As reporters worked through the details of Reade’s allegation, some journalists began fact-checking her time at Biden’s office. Reporters with the PBS NewsHour spoke with more than six dozen people who once worked for Sen. Biden. While some staff members admitted Biden was a “toucher” who sometimes made them feel uncomfortable, no one interviewed by the news organization said Biden had sexually harassed or assaulted them, and all of the former staffers were adamant they had not heard rumors about Biden harassing or abusing others until Reade went pubic with her accusation.

Some reporters dove deeper into Reade’s background, examining her education and work history. One reporter for CNN contacted Ohio-based Antioch University to ask about Reade’s academic record. Though Reade claimed to have received a degree from Antioch University’s Seattle campus, officials with the school said they had no record of her graduating or receiving a degree.

When questioned about her degree status, Reade told reporters she graduated under a special arrangement with Antioch University’s chancellor following a legal name change. An unofficial transcript from Seattle University, where Reade received a separate degree, listed Antioch University as a prior degree-granting institution, according to one report.

But a university official told POLITICO no such arrangement existed. The spokesperson later told the New York Times that they were absolutely certain Reade had not graduated from their school.

That could prove problematic after Reade said, under oath, that she received a degree from Antioch University while testifying as an expert witness in dozens of cases brought in Monterey County, California. Defense attorneys there are now combing through cases connected to Reade’s testimony to see if they can be re-opened based upon these new media revelations.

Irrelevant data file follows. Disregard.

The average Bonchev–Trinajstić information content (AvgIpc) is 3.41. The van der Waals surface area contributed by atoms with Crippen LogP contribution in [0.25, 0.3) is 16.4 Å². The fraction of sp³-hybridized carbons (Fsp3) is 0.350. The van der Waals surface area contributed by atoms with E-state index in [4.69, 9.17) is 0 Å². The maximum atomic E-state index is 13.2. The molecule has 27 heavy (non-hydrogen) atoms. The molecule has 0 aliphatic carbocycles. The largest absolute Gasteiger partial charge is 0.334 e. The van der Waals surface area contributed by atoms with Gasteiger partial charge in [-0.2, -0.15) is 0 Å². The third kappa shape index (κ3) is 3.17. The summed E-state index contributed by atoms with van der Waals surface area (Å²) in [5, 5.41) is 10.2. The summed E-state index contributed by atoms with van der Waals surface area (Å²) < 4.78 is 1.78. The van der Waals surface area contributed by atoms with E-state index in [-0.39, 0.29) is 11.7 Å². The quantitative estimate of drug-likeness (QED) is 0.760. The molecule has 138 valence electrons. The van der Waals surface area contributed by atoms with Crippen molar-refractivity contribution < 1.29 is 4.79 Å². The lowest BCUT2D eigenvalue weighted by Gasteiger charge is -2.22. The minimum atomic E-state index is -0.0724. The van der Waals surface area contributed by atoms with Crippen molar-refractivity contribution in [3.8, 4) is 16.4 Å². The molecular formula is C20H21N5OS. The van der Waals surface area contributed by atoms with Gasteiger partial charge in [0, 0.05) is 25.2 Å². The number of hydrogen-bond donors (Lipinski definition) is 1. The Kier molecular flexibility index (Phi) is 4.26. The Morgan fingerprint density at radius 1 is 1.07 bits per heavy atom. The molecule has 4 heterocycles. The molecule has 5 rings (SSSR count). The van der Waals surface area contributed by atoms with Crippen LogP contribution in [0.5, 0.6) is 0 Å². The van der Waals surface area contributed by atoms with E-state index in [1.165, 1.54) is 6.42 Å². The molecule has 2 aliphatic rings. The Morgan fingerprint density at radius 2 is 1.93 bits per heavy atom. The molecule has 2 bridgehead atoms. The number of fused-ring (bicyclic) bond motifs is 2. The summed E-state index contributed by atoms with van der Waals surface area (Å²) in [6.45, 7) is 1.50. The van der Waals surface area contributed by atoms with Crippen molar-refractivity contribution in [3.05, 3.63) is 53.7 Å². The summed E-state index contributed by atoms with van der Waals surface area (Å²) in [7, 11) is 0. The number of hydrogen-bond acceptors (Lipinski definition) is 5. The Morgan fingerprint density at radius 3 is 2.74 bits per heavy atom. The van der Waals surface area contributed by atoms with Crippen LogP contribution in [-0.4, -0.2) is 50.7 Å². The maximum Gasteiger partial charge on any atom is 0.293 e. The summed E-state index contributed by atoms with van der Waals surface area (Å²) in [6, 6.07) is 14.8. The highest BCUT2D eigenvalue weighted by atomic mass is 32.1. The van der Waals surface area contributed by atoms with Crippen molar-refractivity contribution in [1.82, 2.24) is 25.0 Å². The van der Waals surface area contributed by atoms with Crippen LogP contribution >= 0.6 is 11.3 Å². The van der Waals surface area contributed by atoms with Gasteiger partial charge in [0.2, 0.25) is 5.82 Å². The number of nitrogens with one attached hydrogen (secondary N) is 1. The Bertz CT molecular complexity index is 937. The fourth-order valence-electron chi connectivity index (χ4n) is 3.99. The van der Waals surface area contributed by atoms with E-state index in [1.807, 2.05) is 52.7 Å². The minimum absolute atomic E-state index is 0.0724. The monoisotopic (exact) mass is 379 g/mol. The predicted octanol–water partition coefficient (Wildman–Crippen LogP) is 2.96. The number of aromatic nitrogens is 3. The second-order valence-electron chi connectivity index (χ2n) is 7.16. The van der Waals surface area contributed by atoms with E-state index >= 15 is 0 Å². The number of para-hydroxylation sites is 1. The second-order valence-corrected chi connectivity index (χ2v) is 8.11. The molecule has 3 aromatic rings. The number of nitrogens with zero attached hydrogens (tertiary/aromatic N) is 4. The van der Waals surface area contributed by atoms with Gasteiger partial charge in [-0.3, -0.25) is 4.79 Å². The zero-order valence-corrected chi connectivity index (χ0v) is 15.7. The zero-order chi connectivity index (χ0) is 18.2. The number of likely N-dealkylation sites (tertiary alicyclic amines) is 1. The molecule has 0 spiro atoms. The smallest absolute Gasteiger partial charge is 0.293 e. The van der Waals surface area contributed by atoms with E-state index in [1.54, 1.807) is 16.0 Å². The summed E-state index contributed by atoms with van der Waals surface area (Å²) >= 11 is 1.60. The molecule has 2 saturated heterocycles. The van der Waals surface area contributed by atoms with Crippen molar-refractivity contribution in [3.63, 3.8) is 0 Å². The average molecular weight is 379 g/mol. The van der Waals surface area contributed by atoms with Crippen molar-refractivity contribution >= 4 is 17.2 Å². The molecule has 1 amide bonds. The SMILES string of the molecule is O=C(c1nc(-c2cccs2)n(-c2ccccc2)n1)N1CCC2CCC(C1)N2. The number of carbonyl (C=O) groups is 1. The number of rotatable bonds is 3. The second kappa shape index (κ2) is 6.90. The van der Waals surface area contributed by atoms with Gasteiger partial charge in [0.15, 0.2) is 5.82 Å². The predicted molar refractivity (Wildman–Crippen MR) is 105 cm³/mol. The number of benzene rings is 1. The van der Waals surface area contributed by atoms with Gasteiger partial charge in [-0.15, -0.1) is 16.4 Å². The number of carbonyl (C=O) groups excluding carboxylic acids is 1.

In one case, Reade not only swore under oath that she received a degree from Antioch University but also claimed to be currently working as a substitute teacher. Employment records obtained by the Times showed she was actually working as a staff assistant.

During the trial, defense attorney Roland Soltesz objected, saying Reade’s work experience didn’t qualify her as an expert witness. The judge overruled the objection. Soltesz’s client was sentenced to several life terms after being convicted of attempted murder, armed robbery and arson, the Times said.

Now Soltesz is seeking to have that case, and possibly others, re-examined.

“People have been convicted based upon this, and that’s wrong,” Soltesz told the newspaper.

While making a false statement during sworn testimony in court is a crime, prosecutors must prove that the person who made the false statement did so with knowledge and intent to deceive. Those elements can be difficult to prove, legal experts say.

But defense attorneys could have an easier time pursuing a reversal of a verdict if they can show that Reade exaggerated her education and employment history — qualifications that once earned her a spot in the witness stand.

“An expert can only testify in certain circumstances,” Sacramento criminal defense attorney Mark Reichel told the New York Times. “One of them is that they have expertise above the regular person. The jury is entitled to hear your qualifications.”

Inauthentic qualifications by an expert witness not only undermines the criminal justice system, it opens the door for a conviction to be overturned. If that happens, some cases may be remanded for a new trial, while other defendants could be set free.

In an interview with the Times, Berkley Brannon, the chief deputy assistant district attorney for Monterey County, said his office would work to contact district attorneys about cases in which Reade testified if it could be proven that she did not earn a degree as she claimed under oath.

“That would absolutely be of concern to us, and it’s something that the defense attorneys would need to know about,” Brannon said. “We don’t want people that we call lying about anything.”